Throughout UAV gatherings, U.S. based entrepreneurs were networking to find partners to develop ventures; the underlying joke among these entrepreneurs was that the only economically feasible talent came from countries such as Russia, the Czech Republic, and China. For example, in order to pursue the drone venture I was considering without spending a fortune to secure one of the few U.S. based service providers, I would have had to partner with a Russian firm to complete the code and software research and development, and then outsource hardware development and manufacturing to China.

Out of 71 countries, the U.S. placed 38th in math and 24th in science.

My background as an educator led me to research those drone-specific education outlets available to U.S. youth in order to understand why there was such a lack of available domestic talent. Although American Colleges and Universities are developing drone-related instruction at an accelerated rate, the pool of youngsters interested in attending such programs is not representative of our diverse populous.

In order to supply the future U.S. drone industry with the talent needed to keep up with Europe and China, a significant part of the young population must receive exposure to the industry via drone-based STEM education. Although drone-centric STEM programs exist in the U.S., the majority of programs are provided by for-profit companies that charge between $425 and $735 dollars per student, per week. The schools that provide access to these workshops require parents to cover the fee, which prices many students out of what is becoming a prominent area of robotics and technology. As a result, the U.S. drone industry will continue to fall behind international competition because many of the young individuals who would grow up to thrive in drone-based occupations are unable to attend the workshops that would spark their interest in such pursuits.

In reference to the question of why the Gates Foundation focused so intently upon public education, Bill Gates wrote, “Without success in college or career preparation programs, students will have limited economic mobility and fewer opportunities throughout their lives. This threatens not only their economic future but the economic future and competitiveness of the United States.”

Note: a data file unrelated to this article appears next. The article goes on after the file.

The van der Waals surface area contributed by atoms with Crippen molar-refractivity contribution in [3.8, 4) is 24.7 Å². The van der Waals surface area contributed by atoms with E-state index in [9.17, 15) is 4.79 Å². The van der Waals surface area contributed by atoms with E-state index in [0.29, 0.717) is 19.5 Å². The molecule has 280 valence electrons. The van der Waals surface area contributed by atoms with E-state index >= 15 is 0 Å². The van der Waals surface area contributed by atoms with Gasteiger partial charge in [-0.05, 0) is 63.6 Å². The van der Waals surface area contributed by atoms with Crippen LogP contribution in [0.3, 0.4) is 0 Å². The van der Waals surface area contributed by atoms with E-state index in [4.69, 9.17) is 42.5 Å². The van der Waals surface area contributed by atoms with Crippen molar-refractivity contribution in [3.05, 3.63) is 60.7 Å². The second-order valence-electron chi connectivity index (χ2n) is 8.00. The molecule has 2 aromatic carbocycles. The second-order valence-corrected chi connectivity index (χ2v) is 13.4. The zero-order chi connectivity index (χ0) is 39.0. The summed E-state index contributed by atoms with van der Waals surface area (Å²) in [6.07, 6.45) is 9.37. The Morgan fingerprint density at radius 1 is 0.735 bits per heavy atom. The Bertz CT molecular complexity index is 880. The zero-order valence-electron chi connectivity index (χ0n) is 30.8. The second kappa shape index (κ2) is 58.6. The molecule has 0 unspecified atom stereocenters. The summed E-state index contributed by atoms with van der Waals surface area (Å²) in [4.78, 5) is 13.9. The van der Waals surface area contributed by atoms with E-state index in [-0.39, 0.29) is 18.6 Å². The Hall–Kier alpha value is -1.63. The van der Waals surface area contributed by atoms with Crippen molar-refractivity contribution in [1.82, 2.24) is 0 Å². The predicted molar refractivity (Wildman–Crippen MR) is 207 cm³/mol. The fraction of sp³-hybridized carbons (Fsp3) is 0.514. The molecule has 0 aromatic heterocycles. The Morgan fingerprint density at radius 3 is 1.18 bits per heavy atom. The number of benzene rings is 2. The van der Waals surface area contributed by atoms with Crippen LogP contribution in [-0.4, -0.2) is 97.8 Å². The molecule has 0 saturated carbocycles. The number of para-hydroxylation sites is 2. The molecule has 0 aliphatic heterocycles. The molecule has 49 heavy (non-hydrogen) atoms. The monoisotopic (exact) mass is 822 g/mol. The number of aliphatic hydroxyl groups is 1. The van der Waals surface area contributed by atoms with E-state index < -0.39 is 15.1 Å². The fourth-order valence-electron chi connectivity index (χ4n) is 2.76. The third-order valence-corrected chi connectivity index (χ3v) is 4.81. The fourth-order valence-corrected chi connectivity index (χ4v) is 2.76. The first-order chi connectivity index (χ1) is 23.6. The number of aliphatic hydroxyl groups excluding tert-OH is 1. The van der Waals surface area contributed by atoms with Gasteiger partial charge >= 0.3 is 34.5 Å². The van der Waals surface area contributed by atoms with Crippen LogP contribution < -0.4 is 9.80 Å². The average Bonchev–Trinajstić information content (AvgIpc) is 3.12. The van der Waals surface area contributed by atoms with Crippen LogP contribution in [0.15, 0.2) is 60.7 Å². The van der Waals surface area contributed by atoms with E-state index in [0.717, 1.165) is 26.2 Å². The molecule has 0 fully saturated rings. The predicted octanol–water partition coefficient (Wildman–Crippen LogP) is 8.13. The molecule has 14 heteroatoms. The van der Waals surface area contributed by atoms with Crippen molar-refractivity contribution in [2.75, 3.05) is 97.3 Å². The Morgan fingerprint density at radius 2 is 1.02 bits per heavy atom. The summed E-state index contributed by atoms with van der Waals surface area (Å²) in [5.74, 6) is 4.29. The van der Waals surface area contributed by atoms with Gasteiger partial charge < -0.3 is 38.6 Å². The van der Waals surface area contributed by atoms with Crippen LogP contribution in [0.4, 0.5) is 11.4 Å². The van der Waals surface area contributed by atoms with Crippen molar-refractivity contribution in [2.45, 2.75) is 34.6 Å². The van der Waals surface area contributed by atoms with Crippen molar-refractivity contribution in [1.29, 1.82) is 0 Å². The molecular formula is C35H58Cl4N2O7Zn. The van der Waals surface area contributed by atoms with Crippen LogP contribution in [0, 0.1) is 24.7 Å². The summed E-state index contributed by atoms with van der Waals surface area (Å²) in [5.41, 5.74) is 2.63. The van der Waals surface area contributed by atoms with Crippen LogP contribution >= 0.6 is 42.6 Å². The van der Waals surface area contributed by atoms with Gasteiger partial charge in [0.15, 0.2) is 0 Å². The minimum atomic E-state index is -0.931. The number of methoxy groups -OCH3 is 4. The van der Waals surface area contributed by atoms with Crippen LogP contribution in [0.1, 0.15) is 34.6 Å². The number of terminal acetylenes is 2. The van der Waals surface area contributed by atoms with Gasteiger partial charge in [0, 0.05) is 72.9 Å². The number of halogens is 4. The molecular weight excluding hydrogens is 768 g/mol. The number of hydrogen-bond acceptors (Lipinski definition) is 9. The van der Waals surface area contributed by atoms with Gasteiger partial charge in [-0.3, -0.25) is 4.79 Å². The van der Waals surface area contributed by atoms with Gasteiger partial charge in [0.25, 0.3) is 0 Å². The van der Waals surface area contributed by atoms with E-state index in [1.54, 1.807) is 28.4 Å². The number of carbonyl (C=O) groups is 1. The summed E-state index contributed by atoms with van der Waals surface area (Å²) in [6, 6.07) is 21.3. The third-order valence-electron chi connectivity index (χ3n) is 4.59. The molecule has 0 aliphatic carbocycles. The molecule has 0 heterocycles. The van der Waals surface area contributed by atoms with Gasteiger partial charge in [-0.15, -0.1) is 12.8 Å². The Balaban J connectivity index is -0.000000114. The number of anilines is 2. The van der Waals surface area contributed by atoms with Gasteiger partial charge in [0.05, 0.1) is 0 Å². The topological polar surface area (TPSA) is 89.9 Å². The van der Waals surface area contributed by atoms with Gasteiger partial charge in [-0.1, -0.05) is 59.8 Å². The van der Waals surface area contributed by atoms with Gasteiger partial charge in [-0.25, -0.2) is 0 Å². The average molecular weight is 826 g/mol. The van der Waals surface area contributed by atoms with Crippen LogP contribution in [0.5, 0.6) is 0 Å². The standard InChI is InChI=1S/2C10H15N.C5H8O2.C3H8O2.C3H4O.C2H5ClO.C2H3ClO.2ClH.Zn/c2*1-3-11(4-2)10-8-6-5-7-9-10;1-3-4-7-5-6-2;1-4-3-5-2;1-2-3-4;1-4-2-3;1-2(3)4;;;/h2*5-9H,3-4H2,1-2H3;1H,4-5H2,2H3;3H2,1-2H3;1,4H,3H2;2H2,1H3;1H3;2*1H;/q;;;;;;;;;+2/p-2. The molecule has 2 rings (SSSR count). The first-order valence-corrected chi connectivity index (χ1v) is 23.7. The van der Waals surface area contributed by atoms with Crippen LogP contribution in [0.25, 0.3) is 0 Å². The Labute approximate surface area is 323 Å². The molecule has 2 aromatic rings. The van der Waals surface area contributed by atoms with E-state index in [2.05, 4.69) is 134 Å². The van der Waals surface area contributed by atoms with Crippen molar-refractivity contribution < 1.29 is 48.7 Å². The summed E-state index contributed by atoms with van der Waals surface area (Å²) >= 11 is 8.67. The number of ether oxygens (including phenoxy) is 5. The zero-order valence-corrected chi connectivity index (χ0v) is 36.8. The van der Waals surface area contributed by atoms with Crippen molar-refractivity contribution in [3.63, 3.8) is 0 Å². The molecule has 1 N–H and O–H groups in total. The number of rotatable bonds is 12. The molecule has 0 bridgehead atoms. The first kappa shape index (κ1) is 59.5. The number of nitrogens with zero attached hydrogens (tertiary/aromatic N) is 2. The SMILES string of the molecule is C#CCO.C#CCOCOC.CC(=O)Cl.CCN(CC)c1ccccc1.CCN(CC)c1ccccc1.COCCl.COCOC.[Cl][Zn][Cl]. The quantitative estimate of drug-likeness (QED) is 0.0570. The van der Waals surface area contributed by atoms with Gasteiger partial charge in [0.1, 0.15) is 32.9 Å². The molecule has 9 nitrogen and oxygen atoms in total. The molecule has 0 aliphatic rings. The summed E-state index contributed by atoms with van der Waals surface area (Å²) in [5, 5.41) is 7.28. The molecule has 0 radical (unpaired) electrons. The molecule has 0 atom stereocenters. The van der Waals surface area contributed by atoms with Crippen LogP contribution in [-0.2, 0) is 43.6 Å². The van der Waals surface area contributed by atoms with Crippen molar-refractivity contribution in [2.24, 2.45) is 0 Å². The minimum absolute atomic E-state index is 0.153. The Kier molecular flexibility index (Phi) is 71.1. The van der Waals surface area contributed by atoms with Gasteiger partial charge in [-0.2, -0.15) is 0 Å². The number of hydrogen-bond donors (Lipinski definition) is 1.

The drone industry represents one of the many puzzle pieces of the future global economy; a global economy based on technological advancements and digital infrastructure developments where big data collection will be king. Looking forward, the U.S. is doing a great job of providing education to those individuals who will seek to be the future industry titans, executives, and managers of businesses in AI, UT, VR and other such ventures. However, if the U.S. does not properly develop future employees to fill all roles necessary for corporate mechanisms to operate, who will our future executives and managers lead?

Which begs the question: What is the solution?

It all boils down to one word: Opportunity. Drones represent the opportunity to introduce many different types of people to the skill sets, such as coding, that are essential to STEM - oriented industries of the future. Thus, utilizing the momentum generated by the excitement of the drone industry to capture the interests of young individuals from all backgrounds is crucial to fulfilling the needs of a strong, future U.S. economy.

We cannot look to an already overwhelmed public education system to expose students to the world of drones. In order to provide wide-reaching STEM education for drones and other emerging industries, the cooperation of corporations and entrepreneurs is necessary. Corporations are ready to do their part, offering millions of dollars in education grants to nonprofit entities that are able to generate results. Thus, more entrepreneurs are needed to develop the business models and strategies to implement sustainable drone-centric STEM education programs in areas of the U.S. where they don’t exist. The question for these entrepreneurs is this: Why struggle for position in a crowded room, when you can move freely in uncharted territory?